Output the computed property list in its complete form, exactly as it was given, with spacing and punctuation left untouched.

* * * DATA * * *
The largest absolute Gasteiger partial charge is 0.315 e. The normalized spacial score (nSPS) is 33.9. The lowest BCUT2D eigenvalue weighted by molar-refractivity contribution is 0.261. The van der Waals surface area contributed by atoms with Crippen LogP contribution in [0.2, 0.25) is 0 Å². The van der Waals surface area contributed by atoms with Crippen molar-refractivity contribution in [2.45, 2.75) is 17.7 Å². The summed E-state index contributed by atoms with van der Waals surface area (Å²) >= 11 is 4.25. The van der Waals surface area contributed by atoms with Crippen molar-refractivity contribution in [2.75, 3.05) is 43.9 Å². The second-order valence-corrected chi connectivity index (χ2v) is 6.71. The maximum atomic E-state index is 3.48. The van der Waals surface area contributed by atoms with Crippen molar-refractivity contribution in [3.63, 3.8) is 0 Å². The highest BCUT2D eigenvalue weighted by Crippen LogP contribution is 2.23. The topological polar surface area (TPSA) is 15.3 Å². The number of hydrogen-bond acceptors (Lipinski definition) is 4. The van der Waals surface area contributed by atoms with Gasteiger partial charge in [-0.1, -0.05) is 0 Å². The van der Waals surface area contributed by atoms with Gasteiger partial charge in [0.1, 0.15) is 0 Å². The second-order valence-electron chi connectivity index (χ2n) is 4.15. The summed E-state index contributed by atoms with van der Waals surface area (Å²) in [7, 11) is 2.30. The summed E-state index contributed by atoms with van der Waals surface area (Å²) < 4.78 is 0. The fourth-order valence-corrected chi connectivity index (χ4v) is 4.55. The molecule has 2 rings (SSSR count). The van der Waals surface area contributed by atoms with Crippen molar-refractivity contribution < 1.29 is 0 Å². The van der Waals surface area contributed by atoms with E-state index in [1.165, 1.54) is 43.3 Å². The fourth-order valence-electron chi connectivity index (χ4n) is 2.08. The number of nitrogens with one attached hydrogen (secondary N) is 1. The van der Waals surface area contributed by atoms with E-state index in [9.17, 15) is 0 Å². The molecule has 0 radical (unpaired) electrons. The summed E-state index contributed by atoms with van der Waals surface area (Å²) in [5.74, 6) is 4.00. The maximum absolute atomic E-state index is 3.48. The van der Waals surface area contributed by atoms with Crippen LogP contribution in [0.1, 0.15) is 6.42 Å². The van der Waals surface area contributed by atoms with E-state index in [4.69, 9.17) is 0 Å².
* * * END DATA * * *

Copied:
The largest absolute Gasteiger partial charge is 0.315 e. The normalized spacial score (nSPS) is 33.9. The lowest BCUT2D eigenvalue weighted by molar-refractivity contribution is 0.261. The van der Waals surface area contributed by atoms with Crippen LogP contribution in [0.2, 0.25) is 0 Å². The van der Waals surface area contributed by atoms with Crippen molar-refractivity contribution in [2.45, 2.75) is 17.7 Å². The summed E-state index contributed by atoms with van der Waals surface area (Å²) >= 11 is 4.25. The van der Waals surface area contributed by atoms with Crippen molar-refractivity contribution in [2.75, 3.05) is 43.9 Å². The second-order valence-corrected chi connectivity index (χ2v) is 6.71. The maximum atomic E-state index is 3.48. The van der Waals surface area contributed by atoms with Crippen molar-refractivity contribution in [3.63, 3.8) is 0 Å². The highest BCUT2D eigenvalue weighted by Crippen LogP contribution is 2.23. The topological polar surface area (TPSA) is 15.3 Å². The number of hydrogen-bond acceptors (Lipinski definition) is 4. The van der Waals surface area contributed by atoms with Gasteiger partial charge in [-0.1, -0.05) is 0 Å². The van der Waals surface area contributed by atoms with Gasteiger partial charge in [0.1, 0.15) is 0 Å². The second-order valence-electron chi connectivity index (χ2n) is 4.15. The summed E-state index contributed by atoms with van der Waals surface area (Å²) in [7, 11) is 2.30. The summed E-state index contributed by atoms with van der Waals surface area (Å²) < 4.78 is 0. The fourth-order valence-corrected chi connectivity index (χ4v) is 4.55. The molecule has 2 rings (SSSR count). The van der Waals surface area contributed by atoms with Crippen molar-refractivity contribution < 1.29 is 0 Å². The van der Waals surface area contributed by atoms with E-state index in [1.165, 1.54) is 43.3 Å². The fourth-order valence-electron chi connectivity index (χ4n) is 2.08. The number of nitrogens with one attached hydrogen (secondary N) is 1. The van der Waals surface area contributed by atoms with E-state index in [9.17, 15) is 0 Å². The molecule has 0 radical (unpaired) electrons. The summed E-state index contributed by atoms with van der Waals surface area (Å²) in [5.74, 6) is 4.00. The maximum absolute atomic E-state index is 3.48. The van der Waals surface area contributed by atoms with Crippen LogP contribution in [0.1, 0.15) is 6.42 Å². The van der Waals surface area contributed by atoms with E-state index in [4.69, 9.17) is 0 Å².